The New York Post came under fire after providing two pro-incest-decriminalization activists with a platform to share their views that parents should be able to marry their children so long as it is "consensual."
In the Saturday article, an Australian man behind an international campaign to decriminalize "consensual incest" compared his efforts to the gay and civil rights movements.
Richard Morris, who supports one New Yorker's current legal battle to marry their own child, has reportedly created 130 petitions in support of decriminalizing incest around the world and told the Post that "marriage equality" was "the right thing to do."
"It seems to be as unjust as the law that used to imprison gay people, and the law that used to stop people of different races marrying," Morris claimed.
In the same article, the Post also interviewed Keith Pullman, who runs a blog in support of "the right of consenting adults to share and enjoy love, sex, residence, and marriage without limits on the gender, number, or relation of participants."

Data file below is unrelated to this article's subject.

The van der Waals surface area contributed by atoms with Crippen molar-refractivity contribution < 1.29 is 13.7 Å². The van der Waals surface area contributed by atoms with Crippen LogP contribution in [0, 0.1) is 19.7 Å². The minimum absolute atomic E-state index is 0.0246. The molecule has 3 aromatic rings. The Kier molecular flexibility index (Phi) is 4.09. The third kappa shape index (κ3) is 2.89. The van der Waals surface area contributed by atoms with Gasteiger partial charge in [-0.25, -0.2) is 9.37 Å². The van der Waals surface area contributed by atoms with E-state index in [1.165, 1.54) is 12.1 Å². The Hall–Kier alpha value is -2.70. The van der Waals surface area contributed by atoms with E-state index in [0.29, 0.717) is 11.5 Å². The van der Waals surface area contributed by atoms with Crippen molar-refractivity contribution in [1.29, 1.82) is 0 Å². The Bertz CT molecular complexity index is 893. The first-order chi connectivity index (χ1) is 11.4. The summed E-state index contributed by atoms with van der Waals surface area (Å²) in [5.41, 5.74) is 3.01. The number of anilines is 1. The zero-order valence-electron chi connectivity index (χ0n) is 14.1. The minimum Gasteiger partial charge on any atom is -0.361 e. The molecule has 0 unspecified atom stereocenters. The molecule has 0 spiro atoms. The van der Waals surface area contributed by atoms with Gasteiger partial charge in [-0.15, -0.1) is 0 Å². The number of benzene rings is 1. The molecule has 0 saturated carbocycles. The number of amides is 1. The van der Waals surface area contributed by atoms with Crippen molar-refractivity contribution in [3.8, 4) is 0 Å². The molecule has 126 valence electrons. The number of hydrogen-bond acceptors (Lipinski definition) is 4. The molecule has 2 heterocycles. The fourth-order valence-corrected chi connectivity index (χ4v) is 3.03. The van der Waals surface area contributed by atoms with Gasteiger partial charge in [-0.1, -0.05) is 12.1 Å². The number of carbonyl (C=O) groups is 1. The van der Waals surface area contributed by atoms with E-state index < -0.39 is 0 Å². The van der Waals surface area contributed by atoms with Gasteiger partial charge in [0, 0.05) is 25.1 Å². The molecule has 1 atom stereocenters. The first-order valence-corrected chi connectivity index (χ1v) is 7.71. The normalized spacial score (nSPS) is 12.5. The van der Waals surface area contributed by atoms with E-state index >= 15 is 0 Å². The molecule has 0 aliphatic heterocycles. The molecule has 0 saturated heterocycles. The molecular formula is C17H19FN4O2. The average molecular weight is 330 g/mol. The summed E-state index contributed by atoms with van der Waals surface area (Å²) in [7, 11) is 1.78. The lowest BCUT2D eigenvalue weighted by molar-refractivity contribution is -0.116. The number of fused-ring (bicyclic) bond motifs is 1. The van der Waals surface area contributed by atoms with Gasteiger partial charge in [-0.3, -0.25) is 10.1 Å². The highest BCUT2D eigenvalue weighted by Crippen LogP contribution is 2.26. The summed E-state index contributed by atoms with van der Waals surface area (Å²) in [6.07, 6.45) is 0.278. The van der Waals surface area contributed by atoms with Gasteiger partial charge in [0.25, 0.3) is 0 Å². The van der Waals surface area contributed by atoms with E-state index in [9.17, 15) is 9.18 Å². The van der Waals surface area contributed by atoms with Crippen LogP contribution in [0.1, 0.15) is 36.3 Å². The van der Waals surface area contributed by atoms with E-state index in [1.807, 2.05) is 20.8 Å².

"It is absurd to say that an adult can't consent to marry their parent," Pullman declared, pointing out that adults of the same age "can be sent to war, take on six or seven figures of debt, operate heavy machinery, be sentenced to death by a federal court, and consent to sex with five strangers."
Pullman called allegations of parent-child grooming "laughable," and branded incest laws an attempt to "deny someone their rights."
Few social media users, however, were sympathetic to the arguments and blasted the New York Post for platforming the two activists.
"Why the hell are we giving 'incest advocates' any kind of platform?" questioned one woman, who called on the newspaper to take down the article and apologize, while Georgia Republican Congresswoman Marjorie Taylor Greene tweeted, "This repulsive article really just says everything about the media… No wonder everyone is so sick of the news. Shame on them."
Juanita Broaddrick, the alleged rape survivor of former President Bill Clinton, called the article "some sick sh*t," while author David J. Ley accused the New York Post of "dog whistling to outrage" and trying to stir up attention.
Despite the outrage, not everyone was against the argument that 'consenting incest' should be legalized.
"Okay but make a valid argument *against* this tho," said one Twitter user. Another said she saw "no problem as long as there isn't a large power imbalance (e.g. parent/child) and both parties are of age to consent," adding that, although it's "taboo," that "doesn't mean it should be punished by the state."Also on rt.com France finally outlaws sex with children under 15 after Duhamel-Kouchner incest scandal reignites age-of-consent debate
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